• Hyperlinked question note below the signup options sharing why the product needs access to the user's calendar

Why does this work: It builds credibility by displaying customer reviews. Plus, they showcase transparency by sharing why they need access to the user's calendar. 

Also Read: 7 Tips to Boost Conversion Rates on ‘Request a Demo’ Landing Page [With Examples]

Example #4: Moovly

When you explore Moovly’s homepage, the first element you’ll see is its tagline, headline, and pink color ‘Get started for free’ button. 

Below the fold, you’ll see an interactive explainer video Moovly has embedded to deliver its message about what the software does.

Moovly homepage
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On clicking the ‘Get started for free’ button, you’ll be directed to Moovly’s free trial landing page.

Here, you’ll see some of the elements such as:

  • The sign-up form includes fields like the prospect’s first and last name, the language they’d use the software in, their work type, and email address. 
  • Social proof i.e., awards Moovly earned from G2 and the list of customer logos.
Moovly free trial landing page featuring questions in the signup form
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Why does this work: Instead of a customer testimonial, Moovly features the awards they earned from G2. 

This showcases their strengths i.e., the company has been the best performer and provides the best support to small businesses. When they club these awards with the list of customers they have worked with, it encourages the prospect to sign up for their product.

Also, with the help of their sign-up form, they are qualifying the prospects who are signing up for their product. The question about the nature of work the prospect does tells whether the prospect is MQL or not. 

Here’s where it gets interesting: when the prospect selects the option ‘Large Enterprise (500+ employees)’, they see another additional field ‘What type of video would you like to make?’ This gives them insights about the prospect and how they can leverage this information to nurture the prospect further. 

An additional question that appears on Moovly’s signup form when selecting a specific condition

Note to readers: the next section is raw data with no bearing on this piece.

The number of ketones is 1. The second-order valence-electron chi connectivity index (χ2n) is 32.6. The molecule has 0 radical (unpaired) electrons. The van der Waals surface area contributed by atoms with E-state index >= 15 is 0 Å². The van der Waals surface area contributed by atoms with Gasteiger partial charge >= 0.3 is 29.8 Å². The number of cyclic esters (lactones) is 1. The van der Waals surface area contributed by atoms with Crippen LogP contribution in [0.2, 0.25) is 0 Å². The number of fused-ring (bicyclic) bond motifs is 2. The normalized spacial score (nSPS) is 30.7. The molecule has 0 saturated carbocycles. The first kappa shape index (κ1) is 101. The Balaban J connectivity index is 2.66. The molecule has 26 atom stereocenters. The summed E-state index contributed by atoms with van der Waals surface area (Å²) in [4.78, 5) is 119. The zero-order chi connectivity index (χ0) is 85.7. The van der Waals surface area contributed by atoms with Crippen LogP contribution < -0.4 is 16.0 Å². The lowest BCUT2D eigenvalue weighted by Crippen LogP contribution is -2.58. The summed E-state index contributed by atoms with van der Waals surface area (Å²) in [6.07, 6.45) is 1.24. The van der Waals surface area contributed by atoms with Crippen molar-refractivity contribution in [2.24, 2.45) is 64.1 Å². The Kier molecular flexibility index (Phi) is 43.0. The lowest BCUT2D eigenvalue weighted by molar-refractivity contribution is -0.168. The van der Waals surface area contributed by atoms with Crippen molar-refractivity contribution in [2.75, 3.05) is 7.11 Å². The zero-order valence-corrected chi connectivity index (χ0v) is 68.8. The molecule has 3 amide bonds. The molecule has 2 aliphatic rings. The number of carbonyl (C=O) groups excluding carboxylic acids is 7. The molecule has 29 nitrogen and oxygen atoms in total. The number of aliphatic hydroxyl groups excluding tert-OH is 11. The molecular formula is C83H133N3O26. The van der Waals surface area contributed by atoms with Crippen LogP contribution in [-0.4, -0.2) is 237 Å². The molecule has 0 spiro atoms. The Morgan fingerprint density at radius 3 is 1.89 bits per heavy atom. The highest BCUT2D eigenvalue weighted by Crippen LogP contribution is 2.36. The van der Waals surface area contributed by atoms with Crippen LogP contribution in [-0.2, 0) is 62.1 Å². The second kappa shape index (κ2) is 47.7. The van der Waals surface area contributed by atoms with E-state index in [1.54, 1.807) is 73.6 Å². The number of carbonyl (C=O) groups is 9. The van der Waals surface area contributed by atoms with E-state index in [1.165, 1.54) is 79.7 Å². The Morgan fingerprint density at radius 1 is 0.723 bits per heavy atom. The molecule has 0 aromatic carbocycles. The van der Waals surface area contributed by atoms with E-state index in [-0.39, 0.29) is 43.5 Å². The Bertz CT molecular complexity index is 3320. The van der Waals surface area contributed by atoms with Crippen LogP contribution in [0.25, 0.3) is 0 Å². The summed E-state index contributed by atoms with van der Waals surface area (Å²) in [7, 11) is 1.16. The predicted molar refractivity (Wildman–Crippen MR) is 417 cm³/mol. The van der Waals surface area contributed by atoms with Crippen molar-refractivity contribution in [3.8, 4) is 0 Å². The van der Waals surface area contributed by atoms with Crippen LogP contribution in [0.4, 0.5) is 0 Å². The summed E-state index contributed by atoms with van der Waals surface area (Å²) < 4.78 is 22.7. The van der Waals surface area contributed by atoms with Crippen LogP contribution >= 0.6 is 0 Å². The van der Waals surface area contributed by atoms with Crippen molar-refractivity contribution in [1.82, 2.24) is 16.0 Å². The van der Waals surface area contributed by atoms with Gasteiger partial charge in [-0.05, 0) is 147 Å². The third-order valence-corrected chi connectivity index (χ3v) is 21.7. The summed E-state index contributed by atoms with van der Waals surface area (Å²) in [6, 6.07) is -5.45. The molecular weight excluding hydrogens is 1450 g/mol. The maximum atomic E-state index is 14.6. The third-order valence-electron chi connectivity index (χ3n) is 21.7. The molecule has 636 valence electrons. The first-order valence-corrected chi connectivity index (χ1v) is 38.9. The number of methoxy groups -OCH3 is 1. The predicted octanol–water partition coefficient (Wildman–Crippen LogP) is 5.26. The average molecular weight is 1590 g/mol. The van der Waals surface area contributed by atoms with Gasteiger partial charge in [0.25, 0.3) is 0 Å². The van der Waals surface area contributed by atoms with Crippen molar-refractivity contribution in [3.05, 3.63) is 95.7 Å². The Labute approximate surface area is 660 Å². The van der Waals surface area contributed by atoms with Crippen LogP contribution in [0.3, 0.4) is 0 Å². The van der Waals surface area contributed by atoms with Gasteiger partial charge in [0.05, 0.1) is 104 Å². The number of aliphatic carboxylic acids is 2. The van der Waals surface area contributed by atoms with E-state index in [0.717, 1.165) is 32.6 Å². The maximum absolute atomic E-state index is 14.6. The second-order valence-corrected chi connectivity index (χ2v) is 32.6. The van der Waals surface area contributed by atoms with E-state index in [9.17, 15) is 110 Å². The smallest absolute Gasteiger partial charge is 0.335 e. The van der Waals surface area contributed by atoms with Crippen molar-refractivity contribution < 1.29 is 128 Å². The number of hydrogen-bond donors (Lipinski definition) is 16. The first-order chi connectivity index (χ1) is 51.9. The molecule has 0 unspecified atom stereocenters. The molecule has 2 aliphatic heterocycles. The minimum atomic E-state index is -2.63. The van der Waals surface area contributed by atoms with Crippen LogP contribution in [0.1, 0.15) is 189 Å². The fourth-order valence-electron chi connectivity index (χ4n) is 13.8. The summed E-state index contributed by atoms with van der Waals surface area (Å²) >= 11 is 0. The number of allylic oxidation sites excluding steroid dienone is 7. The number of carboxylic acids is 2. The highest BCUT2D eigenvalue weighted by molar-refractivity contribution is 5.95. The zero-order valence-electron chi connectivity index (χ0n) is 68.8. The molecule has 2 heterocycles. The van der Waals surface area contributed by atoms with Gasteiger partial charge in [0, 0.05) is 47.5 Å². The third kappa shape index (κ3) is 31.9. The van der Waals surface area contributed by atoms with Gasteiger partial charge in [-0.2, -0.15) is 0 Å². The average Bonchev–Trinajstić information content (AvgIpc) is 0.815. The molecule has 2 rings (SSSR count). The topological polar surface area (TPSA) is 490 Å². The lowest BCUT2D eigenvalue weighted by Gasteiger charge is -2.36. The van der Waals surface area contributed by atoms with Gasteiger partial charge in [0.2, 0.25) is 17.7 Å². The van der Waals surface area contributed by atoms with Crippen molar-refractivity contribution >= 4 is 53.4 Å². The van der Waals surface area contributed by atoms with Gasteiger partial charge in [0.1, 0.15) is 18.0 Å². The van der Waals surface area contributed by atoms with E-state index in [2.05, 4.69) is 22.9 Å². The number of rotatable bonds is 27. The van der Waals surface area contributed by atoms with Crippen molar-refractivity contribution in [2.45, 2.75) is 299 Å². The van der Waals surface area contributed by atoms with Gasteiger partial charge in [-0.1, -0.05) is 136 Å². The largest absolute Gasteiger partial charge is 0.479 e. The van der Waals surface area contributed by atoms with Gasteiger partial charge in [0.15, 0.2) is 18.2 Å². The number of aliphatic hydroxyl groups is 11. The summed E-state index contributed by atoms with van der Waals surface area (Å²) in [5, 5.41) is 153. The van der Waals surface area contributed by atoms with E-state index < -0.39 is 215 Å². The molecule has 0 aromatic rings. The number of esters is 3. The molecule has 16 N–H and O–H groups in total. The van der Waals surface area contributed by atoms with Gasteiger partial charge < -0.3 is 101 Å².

With this information, Moovly can qualify the prospects based on the nature of the organization and nurture the qualified prospects further. 

Example #5: Filestage

On visiting Filestage’s homepage, you’ll see two buttons in green bright green color—’ Start free trial’ and ‘Book a demo’. 

Below these buttons, you’ll also see three checkmarks:

  1. 7-day free trial period
  2. No credit card needed
  3. GDPR-compliant
Filestage’s homepage
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When you click on the ‘Start free trial’ button, you’ll see Filestage’s landing page.

The free trial landing page features the following elements:

  • Sign-up form with two options: work email and Google sign-in
  • Mentions that the sign requires no credit card
  • Social proof on the side with custom graphics—Firestage’s customer logos
Filestage’s free trial landing page

Why does this work: The landing page mentions that the prospect doesn’t need to enter credit card details, which removes the friction. Plus, the social proof of the side encourages them to take action i.e., sign-up for the free trial.

Ready to Increase Your Product Signups?

Based on our observation, we can say the most common element almost every free trial landing page has included are the two opt-in options for the email address - Google signup and work email address signup which asks the potential customer to create a password.

However, suppose you are currently following the same pattern on your landing page, and want to increase the product signups. In that case, we recommend you to include either of the two elements: product tour or customer reviews. Now, go—optimize your landing page and elevate your signup rate👯

"Previously, there was scope for error and we’ve gone from a process that could be time consuming and painful to a process that’s super quick."